Your kids may be treating video games like banks and playing with real money. The government has questions

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A federal agency announced it’s monitoring video games that include in-app purchases, digital currencies and external marketplaces often used by children.

Games that include these features can effectively operate as banks of sorts but aren’t subject to the same types of regulations or protections, according to a Consumer Financial Protection Bureau report released last week. The agency also questioned whether children or parents were aware of the vast amount of data gaming companies collect.

“For several years, the most popular video games have included immersive virtual worlds that offer the storage and exchange of valuable assets,” CFPB wrote. “Gaming companies have created digital marketplaces that facilitate the buying, selling, and trading of these assets with limited consumer protections, which has led to potentially harmful practices for players including financial losses due to theft and scams.”

For years, video games like the mega-hit “Fortnite” have allowed users to make microtransactions — small, optional fees players can pay to obtain items or other features. In many cases, users must purchase in-game currencies bought with real dollars — similar to tokens purchased at brick-and-mortar spots like Dave & Buster’s or Chuck E. Cheese.

Child plays Fortnite

CFPD reported that video games like Fortnite could be children’s introduction to banking. (Neilson Barnard/Getty Images)

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CFPB warned that digital currencies, purchased items and other assets can amount to a “considerable value” in terms of real money. But those closed markets aren’t subject to regulations meant to protect asset holders. 

“Banking and payment services that facilitate the storage and exchange of valuable assets generally provide consumer protections, including recourse after unauthorized transactions,” CFPB wrote in its report. “Yet operators of gaming and virtual worlds typically emphasize a ‘buyer beware’ approach.”

The agency was particularly worried about children, who may be using these markets without their parents knowing.

“For many young people today, gaming may be their introduction to financial activity,” CFPB wrote. “For example, gaming provides young people the opportunity to learn about earning currency, managing assets, and making purchases.”

Lego Fortnite website displayed behind video game logo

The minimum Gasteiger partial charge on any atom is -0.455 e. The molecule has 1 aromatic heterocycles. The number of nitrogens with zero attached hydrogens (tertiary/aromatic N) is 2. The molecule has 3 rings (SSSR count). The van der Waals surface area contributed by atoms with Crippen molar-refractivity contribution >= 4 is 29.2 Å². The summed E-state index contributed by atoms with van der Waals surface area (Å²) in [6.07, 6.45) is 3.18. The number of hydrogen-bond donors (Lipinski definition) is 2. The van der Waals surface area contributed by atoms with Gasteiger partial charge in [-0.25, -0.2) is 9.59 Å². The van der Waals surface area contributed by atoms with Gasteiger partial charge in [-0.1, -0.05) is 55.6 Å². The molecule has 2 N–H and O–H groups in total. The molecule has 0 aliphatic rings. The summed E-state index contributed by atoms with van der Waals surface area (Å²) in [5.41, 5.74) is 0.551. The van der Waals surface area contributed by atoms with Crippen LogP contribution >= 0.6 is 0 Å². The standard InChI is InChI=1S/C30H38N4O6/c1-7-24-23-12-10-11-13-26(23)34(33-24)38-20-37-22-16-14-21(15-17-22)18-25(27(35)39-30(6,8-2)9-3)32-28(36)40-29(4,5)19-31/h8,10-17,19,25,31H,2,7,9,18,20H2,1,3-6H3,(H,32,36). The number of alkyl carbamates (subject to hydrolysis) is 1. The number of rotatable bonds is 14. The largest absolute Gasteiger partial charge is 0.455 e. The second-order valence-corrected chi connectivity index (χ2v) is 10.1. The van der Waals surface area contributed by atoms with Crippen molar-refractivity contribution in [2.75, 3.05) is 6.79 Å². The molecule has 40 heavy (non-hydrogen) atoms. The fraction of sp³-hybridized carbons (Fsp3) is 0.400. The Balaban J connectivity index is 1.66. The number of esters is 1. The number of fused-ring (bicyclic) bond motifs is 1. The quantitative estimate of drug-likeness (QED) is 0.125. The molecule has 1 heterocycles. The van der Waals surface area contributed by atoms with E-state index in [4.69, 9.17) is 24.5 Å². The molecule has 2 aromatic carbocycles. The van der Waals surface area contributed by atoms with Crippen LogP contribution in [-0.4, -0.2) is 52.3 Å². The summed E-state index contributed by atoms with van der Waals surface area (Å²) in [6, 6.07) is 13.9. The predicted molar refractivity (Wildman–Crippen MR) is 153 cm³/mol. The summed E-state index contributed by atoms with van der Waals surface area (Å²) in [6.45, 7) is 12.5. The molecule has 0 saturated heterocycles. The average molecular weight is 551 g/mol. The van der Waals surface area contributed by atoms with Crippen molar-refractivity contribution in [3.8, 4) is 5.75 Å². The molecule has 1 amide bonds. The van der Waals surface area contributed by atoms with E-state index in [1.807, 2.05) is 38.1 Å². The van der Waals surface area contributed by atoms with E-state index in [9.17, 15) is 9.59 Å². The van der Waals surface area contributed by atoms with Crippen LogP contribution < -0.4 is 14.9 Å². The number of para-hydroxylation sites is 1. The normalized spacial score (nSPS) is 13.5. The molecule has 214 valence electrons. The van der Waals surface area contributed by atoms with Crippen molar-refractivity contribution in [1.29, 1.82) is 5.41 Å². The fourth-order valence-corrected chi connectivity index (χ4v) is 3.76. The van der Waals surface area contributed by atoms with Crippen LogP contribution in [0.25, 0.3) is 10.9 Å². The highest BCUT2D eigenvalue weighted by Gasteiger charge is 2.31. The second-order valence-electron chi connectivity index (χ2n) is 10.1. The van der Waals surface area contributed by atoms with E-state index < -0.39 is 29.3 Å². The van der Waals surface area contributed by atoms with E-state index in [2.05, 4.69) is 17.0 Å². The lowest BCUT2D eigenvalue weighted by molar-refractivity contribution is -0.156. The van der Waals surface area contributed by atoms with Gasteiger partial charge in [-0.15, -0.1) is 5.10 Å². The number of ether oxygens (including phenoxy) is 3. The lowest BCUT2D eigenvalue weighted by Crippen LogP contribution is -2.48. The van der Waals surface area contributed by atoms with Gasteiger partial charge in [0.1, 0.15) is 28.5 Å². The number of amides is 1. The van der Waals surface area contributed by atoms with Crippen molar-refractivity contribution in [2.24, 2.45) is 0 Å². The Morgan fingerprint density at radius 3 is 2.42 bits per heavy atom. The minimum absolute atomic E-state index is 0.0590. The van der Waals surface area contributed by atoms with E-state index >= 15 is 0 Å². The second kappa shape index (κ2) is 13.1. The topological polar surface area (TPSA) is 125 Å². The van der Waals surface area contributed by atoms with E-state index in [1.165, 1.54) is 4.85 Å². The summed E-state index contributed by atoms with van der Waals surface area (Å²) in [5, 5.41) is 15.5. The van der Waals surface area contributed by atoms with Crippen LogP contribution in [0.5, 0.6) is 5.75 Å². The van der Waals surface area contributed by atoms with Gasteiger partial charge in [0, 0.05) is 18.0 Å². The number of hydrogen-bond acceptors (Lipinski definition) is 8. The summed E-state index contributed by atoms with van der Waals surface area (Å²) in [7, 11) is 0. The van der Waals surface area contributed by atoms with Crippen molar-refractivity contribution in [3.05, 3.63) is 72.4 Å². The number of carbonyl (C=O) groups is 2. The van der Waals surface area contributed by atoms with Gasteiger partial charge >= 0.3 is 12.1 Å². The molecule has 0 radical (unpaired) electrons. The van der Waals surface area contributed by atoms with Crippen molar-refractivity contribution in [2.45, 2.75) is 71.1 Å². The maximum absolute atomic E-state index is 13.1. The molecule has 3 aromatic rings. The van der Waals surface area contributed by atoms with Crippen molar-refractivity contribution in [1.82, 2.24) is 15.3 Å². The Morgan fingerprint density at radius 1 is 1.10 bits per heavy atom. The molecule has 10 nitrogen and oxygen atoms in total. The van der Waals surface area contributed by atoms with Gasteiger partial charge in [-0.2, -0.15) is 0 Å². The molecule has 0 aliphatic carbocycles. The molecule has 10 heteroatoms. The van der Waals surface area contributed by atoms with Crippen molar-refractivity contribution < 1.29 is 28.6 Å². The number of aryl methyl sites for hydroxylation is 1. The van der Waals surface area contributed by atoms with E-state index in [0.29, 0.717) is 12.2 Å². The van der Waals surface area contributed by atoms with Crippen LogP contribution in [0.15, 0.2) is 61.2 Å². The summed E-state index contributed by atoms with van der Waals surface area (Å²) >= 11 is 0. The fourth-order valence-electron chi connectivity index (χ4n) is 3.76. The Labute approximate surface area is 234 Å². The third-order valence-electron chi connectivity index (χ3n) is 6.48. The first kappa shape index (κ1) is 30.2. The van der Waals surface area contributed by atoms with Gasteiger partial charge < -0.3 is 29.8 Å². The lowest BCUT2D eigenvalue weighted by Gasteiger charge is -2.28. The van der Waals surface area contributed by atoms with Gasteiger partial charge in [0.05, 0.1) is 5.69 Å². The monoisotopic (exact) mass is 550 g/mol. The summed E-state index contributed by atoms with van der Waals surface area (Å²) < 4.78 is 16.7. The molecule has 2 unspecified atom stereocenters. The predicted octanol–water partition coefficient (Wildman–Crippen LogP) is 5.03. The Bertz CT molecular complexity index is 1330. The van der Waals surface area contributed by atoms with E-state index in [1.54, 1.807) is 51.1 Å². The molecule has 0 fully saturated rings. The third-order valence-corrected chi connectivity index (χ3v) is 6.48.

A CFPB report warned that video games with features like in-app purchases and digital currencies behave like banks but aren’t subject to the same regulations. (Jakub Porzycki/NurPhoto via Getty Images)

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“Gaming companies may view young players as an opportunity to create lifelong consumers early,” the report continued.

Because players can accumulate assets in these video games worth considerable sums of real money, gamers could face a significant financial loss if their accounts are hacked or if they fall prey to scammers.

Those risks have increased as the value of gaming assets has risen, according to CFPB. But players might have limited recourse since traditional banking and payment system protections don’t apply.

“In complaints to the [Federal Trade Commission] and CFPB, several players reported hacking attempts, account theft, scams, unauthorized transactions, and losing access to game currencies and virtual items, but they received limited recourse from gaming companies,” the bureau wrote. Gaming companies often put “the burden on individual players to avoid these scams and phishing attempts.”

Child plays the video game Fortnite

CFPB warned that many video games collect a massive amount of data, a fact parents of young players may be unaware of. (Frazer Harrison/Getty Images)

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Meanwhile, publishers can also collect significant information about their users, including location data, social media data and behavioral interactions, “such as how a player responds to personalized incentives,” according to the CFPB report.

“There is risk that gamers may be harmed when their data is sold, bought, and traded between companies, including for purposes outside of game play,” the report continued. “Additionally, the vast accumulation of data collected from consumers by gaming companies raises questions as to whether privacy rules are being adhered to and whether consumers, especially young ones and their parents, are fully aware of how their data is being collected and used across the industry.”

Ultimately, CFPB didn’t indicate it was taking action against the video game industry, instead noting that it’s “monitoring” the situation.



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